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Ayquina and Toconce

Date of Submission: 01/09/1998
Category: Cultural
Submitted by:
Council of National Monuments
Coordinates: Ayquina: Long. 68°20' W - Lat. 22°16' S Toconce: Long. 68°11' W - Lat. 22°18' S
Ref.: 1192
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Property names are listed in the language in which they have been submitted by the State Party

Description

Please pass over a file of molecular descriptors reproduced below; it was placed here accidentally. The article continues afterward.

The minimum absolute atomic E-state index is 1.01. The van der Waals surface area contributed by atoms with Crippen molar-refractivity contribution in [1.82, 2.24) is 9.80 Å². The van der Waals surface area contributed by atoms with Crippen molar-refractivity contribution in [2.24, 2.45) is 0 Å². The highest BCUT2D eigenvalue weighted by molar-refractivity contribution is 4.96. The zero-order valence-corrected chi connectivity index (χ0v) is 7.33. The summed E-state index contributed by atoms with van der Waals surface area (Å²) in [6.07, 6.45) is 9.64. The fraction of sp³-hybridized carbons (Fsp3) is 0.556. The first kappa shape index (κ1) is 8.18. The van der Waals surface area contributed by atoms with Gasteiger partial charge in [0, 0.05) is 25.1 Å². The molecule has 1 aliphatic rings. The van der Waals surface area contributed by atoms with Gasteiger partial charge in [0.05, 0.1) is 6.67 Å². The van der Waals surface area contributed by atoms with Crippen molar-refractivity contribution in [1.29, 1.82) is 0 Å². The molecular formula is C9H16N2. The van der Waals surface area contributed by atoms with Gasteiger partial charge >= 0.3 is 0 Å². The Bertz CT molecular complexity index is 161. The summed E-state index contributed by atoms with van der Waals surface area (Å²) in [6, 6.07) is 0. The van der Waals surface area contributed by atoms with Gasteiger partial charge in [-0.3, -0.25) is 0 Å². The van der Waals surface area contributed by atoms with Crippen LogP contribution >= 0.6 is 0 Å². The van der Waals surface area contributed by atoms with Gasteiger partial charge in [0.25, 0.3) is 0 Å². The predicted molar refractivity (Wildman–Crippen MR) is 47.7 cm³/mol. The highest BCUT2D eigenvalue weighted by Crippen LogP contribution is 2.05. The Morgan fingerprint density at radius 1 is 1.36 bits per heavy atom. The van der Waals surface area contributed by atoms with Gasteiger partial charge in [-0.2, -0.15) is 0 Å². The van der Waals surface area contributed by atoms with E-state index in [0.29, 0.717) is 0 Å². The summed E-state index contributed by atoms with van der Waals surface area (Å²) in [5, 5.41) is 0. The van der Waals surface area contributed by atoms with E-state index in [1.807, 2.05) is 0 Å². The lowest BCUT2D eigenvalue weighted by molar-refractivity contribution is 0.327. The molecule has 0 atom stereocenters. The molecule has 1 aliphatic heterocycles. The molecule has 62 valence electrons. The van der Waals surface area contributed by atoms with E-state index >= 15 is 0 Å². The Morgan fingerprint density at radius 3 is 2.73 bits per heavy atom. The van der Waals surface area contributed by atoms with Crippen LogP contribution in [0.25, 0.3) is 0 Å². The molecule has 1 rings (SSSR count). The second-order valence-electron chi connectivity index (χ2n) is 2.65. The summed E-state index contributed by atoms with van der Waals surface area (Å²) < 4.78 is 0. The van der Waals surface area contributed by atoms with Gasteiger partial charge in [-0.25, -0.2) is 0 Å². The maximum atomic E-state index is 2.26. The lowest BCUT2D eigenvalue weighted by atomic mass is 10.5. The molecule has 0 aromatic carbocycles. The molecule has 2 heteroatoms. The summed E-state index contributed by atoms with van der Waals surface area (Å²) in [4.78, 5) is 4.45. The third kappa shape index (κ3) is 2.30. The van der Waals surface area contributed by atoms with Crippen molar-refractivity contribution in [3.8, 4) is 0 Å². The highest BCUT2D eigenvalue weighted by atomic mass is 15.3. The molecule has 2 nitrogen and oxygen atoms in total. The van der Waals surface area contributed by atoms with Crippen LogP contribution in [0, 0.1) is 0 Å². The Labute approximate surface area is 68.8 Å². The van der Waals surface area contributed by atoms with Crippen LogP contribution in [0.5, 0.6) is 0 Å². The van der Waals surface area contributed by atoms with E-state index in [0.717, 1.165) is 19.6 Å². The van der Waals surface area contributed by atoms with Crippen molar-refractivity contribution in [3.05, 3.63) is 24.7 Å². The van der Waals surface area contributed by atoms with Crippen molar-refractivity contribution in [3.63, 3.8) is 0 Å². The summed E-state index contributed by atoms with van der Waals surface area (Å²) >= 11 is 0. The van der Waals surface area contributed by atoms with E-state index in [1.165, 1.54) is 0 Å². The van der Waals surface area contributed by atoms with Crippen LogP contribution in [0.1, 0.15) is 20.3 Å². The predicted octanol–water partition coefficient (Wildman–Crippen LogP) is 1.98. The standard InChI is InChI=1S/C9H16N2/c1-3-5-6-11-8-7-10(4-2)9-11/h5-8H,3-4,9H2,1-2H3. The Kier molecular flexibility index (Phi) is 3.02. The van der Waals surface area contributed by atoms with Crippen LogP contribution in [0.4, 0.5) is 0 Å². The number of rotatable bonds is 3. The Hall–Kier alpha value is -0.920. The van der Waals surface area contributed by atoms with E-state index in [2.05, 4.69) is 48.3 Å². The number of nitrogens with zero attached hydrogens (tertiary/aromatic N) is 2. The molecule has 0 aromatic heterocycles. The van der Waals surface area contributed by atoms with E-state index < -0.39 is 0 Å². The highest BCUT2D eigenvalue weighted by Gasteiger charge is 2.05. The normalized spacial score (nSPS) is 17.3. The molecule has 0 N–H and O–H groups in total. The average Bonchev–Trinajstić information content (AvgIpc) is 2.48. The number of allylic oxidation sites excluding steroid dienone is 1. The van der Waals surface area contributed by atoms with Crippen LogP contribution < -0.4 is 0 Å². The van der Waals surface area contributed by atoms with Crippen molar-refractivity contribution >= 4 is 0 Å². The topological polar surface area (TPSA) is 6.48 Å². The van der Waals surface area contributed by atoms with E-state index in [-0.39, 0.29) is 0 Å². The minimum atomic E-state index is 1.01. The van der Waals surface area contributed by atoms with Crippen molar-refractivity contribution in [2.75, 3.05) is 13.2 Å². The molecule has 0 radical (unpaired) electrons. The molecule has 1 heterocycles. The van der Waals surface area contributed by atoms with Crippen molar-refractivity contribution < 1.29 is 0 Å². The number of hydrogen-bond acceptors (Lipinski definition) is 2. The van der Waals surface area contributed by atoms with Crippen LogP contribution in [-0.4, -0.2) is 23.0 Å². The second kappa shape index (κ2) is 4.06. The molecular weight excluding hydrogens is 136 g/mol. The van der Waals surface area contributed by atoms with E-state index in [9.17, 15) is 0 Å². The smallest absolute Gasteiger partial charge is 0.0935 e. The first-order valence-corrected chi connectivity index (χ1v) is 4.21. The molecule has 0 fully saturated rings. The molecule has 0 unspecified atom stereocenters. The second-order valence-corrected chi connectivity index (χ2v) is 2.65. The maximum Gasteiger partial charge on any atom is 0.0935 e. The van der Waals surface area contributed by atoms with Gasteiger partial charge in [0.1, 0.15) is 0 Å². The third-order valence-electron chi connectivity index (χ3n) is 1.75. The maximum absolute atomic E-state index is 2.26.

The location of the nominated villages corresponds to an area of traditional Andean settlement characterized by small towns and villages of an economy based on strong ties of reciprocity and exchange. This agricultural-pastoral economy is based on the traditional Camelidae stockbreeding and the growing of a large variety of vegetables in terraces. Ayquina (2,980 meters above sea level) is a village of agglutinated pattern, built at a dry ravine on the northwestern slope of the Salado River Canyon, over a wall of rock 40 to 50 meters high. Its layout consists in a central axis formed by the church-square space, located in a depression, with the houses to both sides of this axis arranged in a stair-like manner. With regard to environ mental conditions, Ayquina is located at a transition area between the typical desert climate and that of marginal desert at great heights, which manifests itself in the gradual change of landscape. The ravine area where the village is inserted is of paramount importance for its native population on account of the presence of productive lots (vegas), and the abundant riverside vegetation of the Salado River which, at this spot, widens, making possible the construction of growing terraces encircled by stone walls. occupying about 10 hectares. The importance of Ayquina lies in the fact that for the festivities in honor of its patron Virgin of Guadalupe, on October 8, the town becomes a "Sacred Townn, assembling large part of the communities of the area and of neighboring ones. including Bolivia. The small village of Toconce, 3,350 meters above sea level, is the easternmost community of the province next to the Bol ivian border. Its su rrou nding area is characteristic of the desert at great heights. The town is located high up the southern slope of the Toconce River, dominating the Paniri, Leon and Toconce voicanoes. It follows an agglutinated pattern of typical Andean architecture based on stone masonry and roofs of Cactaceae wood covered by vegetable fibers. It is worth mentioning that the space is divided according to some characteristic Andean criteria based on the principles of duality and tripartition, which are a manifestation of typically Andean cultural features. In fact, the villagers distinguish three sectors: the "Toconce town", the highest area near the church, "Katunmarca", to the center and West of town, and "the Chaco town" in the lowest access area. Toconce is part of, and associated with, important archeological sites, bearing witness to the presence and continuity of the Andean people's culture. Toconce is a highly traditional community with regard to its economy, architecture and craftsmanship, cultivating a close relation with neighbor communities which intensifies on the occasion of both religious and economic ritual festivities, such as the ceremonies of the "Cleaning of Irrigation Channels", and the "Cattle Adornment".